So let’s have a look at the wines we sampled and see if we can answer this burning question!
First up was a non-vintage white wine from Paso Robles, “Le Cuvier XLB Chardonnay Reserve”. (retail $55). The grapes were fermented with their skins, somewhat unusual for a white wine, and then barrel aged for 5 years. The end result is a big, bold interpretation of Chardonnay, orangey gold in color and meant for food pairing rather than leisurely sipping. It would be a good match for hard cheeses or spicy hummus.
Másut Vineyard & Winery in Mendocino California is owned by the third generation of the well-known Fetzer family – Ben and Jake. Their 2012 Pinot Noir (retail $40) is produced from organically farmed estate vineyards. The yield is low, about 3 tons per acre and grapes are all hand sorted. This attention to craft continues through the winemaking stage and the wines are aged in 33% new French oak barrels for 10 months.
The result is a New World style Pinot with dark silky berry notes showing a hint of clove, cigar box and kirsch.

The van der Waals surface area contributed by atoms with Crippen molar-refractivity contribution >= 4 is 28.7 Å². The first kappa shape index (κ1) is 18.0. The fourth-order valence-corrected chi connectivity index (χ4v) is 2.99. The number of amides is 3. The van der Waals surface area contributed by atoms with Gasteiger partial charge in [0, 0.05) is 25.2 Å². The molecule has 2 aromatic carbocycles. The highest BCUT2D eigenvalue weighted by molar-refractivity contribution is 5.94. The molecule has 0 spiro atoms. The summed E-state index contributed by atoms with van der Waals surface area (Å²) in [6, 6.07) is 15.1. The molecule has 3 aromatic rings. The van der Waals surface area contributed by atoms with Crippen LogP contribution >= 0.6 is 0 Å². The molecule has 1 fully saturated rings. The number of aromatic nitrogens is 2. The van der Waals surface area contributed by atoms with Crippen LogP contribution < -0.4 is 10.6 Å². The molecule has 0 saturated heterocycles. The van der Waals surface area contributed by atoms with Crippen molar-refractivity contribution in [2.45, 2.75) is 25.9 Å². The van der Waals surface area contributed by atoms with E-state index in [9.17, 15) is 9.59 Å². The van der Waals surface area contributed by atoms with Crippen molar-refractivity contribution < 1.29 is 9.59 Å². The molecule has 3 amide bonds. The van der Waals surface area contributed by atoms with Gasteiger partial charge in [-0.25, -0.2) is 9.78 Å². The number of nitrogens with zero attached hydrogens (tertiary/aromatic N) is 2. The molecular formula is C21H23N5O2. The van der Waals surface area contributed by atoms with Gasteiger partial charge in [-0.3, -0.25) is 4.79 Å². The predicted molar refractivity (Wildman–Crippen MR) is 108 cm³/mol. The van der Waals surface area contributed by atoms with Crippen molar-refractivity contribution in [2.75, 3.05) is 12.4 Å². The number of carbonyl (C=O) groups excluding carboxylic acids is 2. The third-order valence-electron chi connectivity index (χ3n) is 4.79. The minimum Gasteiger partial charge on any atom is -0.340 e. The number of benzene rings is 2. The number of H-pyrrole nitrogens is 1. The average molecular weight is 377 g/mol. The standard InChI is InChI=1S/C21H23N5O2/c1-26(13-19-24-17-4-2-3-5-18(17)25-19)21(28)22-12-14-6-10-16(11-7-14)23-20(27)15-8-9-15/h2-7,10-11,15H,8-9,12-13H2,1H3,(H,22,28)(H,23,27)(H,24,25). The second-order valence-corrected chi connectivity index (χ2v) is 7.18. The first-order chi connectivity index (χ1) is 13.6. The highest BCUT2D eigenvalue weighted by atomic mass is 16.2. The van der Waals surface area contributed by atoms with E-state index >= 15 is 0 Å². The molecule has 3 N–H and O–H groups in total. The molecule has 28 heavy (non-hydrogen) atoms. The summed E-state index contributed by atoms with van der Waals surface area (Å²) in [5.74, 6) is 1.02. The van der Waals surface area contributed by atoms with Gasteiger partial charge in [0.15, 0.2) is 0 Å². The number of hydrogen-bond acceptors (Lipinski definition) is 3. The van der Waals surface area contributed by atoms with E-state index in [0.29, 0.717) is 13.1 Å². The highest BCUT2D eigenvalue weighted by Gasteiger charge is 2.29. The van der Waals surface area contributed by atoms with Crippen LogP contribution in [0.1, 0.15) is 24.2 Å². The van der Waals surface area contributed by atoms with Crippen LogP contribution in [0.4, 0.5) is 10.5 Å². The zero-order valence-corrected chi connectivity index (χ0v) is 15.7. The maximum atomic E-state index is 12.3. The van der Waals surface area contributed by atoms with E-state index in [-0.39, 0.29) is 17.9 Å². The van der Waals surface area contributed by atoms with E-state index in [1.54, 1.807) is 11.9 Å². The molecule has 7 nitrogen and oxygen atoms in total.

This wine was paired with Mushroom Risotto, which was terrific, as were some spicy lamb meatballs.
Another Pinot Noir followed, this time from the Sonoma Coast. Sojourn Cellars Sangiacomo Vineyard 2012. (retail $54) This is the flagship vineyard for Sojourn with low yields and high quality fruit. Berries are sorted in the vineyard and again after harvest leading to small lot fermentation and barrel aging.
This Pinot shows ‘Old World’ flair – soft strawberry, cherry and dried raspberry fruit, with rose petal and earthy, forest tones. In classic, Burgundian style it proved to be a great sipper and was equally at home with savory ‘gourgere’ cheese puffs, as well as the risotto.
Staying in California, we moved on to Tudal Family Winery ‘Cliff Vineyard’ Cabernet Sauvignon 2010. (retail $65) This small, two acre, vineyard, lies just north of Napa in the Oak Knoll district and yields a small 200 cases.
Aged for 12 to 18 months in 80% French and 20% new American oak barrels, this wine has a gorgeous deep garnet color. Aromas of ripe forest fruits and vanilla lead to walnut, humidor and roasted green pepper on the palate with medium tannin.
Bolognese stuffed Bell Peppers were a terrific compliment to the wine.
Another Cabernet followed, also from Napa, Ca’ Momi 2011 Reserve Cabernet Sauvignon (retail $65). This winery was started in 2006 by three Italian winemakers who fell in love with Napa. After consulting and working with many of the finest growers in the area, they decided to produce their own wines and knew the best fruit to source.